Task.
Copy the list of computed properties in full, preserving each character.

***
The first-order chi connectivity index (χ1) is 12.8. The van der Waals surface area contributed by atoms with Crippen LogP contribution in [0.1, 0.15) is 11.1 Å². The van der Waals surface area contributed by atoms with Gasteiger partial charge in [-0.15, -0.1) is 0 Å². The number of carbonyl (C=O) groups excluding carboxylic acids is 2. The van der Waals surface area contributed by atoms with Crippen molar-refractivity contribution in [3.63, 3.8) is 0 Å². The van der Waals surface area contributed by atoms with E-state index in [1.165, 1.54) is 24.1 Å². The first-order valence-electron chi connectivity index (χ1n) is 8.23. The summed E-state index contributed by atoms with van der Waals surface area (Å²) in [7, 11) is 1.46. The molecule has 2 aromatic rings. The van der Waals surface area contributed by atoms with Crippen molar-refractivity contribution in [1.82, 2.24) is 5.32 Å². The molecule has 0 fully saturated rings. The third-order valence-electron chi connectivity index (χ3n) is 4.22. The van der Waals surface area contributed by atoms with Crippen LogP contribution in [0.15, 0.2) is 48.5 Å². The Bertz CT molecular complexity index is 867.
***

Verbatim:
The first-order chi connectivity index (χ1) is 12.8. The van der Waals surface area contributed by atoms with Crippen LogP contribution in [0.1, 0.15) is 11.1 Å². The van der Waals surface area contributed by atoms with Gasteiger partial charge in [-0.15, -0.1) is 0 Å². The number of carbonyl (C=O) groups excluding carboxylic acids is 2. The van der Waals surface area contributed by atoms with Crippen molar-refractivity contribution in [3.63, 3.8) is 0 Å². The van der Waals surface area contributed by atoms with E-state index in [1.165, 1.54) is 24.1 Å². The first-order valence-electron chi connectivity index (χ1n) is 8.23. The summed E-state index contributed by atoms with van der Waals surface area (Å²) in [7, 11) is 1.46. The molecule has 2 aromatic rings. The van der Waals surface area contributed by atoms with Crippen molar-refractivity contribution in [1.82, 2.24) is 5.32 Å². The molecule has 0 fully saturated rings. The third-order valence-electron chi connectivity index (χ3n) is 4.22. The van der Waals surface area contributed by atoms with Crippen LogP contribution in [0.15, 0.2) is 48.5 Å². The Bertz CT molecular complexity index is 867.